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photographer E-Yaji.
The Mary and George Bloch Collection: Part VI  
Sotheby's, Hong Kong, 27 May 2013: Lot 104 

Lot 104

Lot 104
Treasury 4, no. 440 (‘The Beauty of the Lotus’)
HK$150,000

Crystal and ink; with a flat lip and a flat foot; carved on each side with flowering lotus plants contained in an approximately circular recessed panel; painted on one side with an orchid, chrysanthemums, and bamboo growing from a rocky bank, inscribed ‘Fragrancy for a king’ and ‘In imitation of Shitian’ followed by the signature Banshan; the other main side inscribed with a poem followed by ‘Recorded on an autumn day in the year dingmao,’ followed by the Manchu signature, Yun Jeng, all the Chinese inscriptions in regular script
Bottle: 1740–1807
Painting: Yiru jushi, attributable to Beijing, autumn, 1807
Height: 6 cm
Mouth/lip: 0.60/2.15 cm
Stopper: jadeite; vinyl collar

Provenance:
Trojan Collection
Robert Hall (1993)

Published:
Hall 1992, no. 84
Treasury 4, no. 440

Exhibited:
Christie's, London, 1999

Lan, the ‘fragrancy for a king’, was eupatorium or thoroughwort in early times, a plant used in cosmetics and to ward off insects and other noxious things (see Joseph Needham et al., Science and Civilisation in China 6, 2 Biology and Biological Technology: Agriculture [Cambridge: Cambridge University Press, 1984], p. 508). The phrase ‘fragrancy for a king’ originates from words put into Confucius’s mouth in a little-known Han-dynasty work on qin music: seeing the lan flourishing in a hidden valley, Confucius exclaimed that ‘lan should be fragrant for a king, yet here it is flourishing by itself, a cohort of the common grasses’. Recognizing an analogue to his own situation (virtuous but obscure), he could not help pausing in his journey to take out his qin and play it. Later, when lan came to refer to the orchid, Confucius’s words migrated with the term and became a periphrastic phrase for ‘orchid’, as is obviously the case here.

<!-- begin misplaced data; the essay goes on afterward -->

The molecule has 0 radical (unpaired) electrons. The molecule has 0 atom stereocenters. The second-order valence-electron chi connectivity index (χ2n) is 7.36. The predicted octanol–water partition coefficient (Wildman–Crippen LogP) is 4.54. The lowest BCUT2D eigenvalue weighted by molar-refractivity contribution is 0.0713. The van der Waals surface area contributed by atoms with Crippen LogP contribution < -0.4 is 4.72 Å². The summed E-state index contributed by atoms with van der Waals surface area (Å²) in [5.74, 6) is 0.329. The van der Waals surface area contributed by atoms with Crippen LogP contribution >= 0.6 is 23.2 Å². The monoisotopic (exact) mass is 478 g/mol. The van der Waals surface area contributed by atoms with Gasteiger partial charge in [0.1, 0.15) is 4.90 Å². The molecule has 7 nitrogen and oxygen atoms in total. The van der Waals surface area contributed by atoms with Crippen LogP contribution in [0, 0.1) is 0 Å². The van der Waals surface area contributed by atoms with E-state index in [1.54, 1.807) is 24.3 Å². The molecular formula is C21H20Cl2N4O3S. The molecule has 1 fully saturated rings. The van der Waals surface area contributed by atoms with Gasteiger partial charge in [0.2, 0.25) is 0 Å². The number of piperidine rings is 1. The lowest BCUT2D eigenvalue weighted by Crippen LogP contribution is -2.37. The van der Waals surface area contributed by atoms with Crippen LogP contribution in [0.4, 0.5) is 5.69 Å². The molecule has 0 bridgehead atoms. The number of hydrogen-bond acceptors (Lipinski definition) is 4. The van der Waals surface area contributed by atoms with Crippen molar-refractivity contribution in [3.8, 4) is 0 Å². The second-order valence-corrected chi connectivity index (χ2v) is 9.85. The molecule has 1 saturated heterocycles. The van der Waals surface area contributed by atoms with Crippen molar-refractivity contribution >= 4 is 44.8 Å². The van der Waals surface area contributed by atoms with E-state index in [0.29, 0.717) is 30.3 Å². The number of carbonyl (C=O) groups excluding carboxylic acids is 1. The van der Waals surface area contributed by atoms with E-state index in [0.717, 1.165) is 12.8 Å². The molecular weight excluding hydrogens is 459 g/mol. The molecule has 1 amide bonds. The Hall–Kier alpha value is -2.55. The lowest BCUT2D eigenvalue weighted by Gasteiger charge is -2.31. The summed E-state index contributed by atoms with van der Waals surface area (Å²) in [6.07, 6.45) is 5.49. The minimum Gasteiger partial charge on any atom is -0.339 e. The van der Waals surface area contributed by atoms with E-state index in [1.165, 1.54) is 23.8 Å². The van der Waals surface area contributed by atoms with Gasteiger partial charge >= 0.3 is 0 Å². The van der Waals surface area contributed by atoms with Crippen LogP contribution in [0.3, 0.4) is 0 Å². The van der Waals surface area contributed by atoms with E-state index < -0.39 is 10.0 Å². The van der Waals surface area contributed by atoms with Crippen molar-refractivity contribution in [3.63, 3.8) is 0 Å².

Shitian was the sobriquet of the Ming artist Shen Zhou.

The poem on the other main side is the second half of a poem on lotus blossoms by a prominent Ming official named Shen Shixing (1535 – 1614):

Swimming and playing, golden scales appear;
Flying and soaring, kingfisher wings pass over.
To take in the cool, we linger by the waterside terrace,
And make continuations of the old lotus-picking songs.

This is one of the most successful works where Yiru jushi has taken an existing decorated snuff bottle and painted it. He has resisted the temptation to follow the outside decoration, as later artists might have done, but he has managed, nonetheless, to integrate the exterior carving with the interior decoration, and the result is intriguing. On one side this consists of no more than placing the characters between the relief carving so they can be read easily (for the most part), but on the other, the lotus pond occupies the carved foreground while the painting of the bank of the lotus pond on which the bamboo, chrysanthemums, and orchids grow along a rocky shoreline, forms the background.

The works of Yiru jushi suffer from the same problem as many of our earlier painted bottles in that the years of contact with snuff has darkened the paintings and the surfaces on which they were executed. This one is particularly dark, but this is mainly due to accretions of snuff. The painting itself, partly because it was all in black ink to begin with, which is one of the more tenacious colours, has not suffered at all and most of the characters are still clearly visible.

The range of bottles Yiru jushi used is one of the many clues that he was the first major artist in this field, and possibly the inventor of the art. It is obvious that to whatever extent he commissioned particular bottles, he also seems to have painted frequently on existing bottles. If Yiru jushi was Hongwu (d. 1811; see Sale 2, lot 124) and the first to paint seriously inside snuff bottles, it is likely that he would have had ready access to a variety of crystal bottles and would have needed to commission specific bottles only rarely. As a Manchu at court, he would have been in touch with many individuals with large collections of snuff bottles and plenty of crystal bottles suitable for painting.

 

This is not the Sotheby’s sale catalogue. This is a product of Hugh Moss for the purposes of this website. For the catalogue details please refer to Sotheby’s website or request a copy of a printed sale catalogue from Sotheby’s

 

Easy link to this page: http://www.e-yaji.com/auction/photo.php?photo=1497&exhibition=11&ee_lang=eng


  
  

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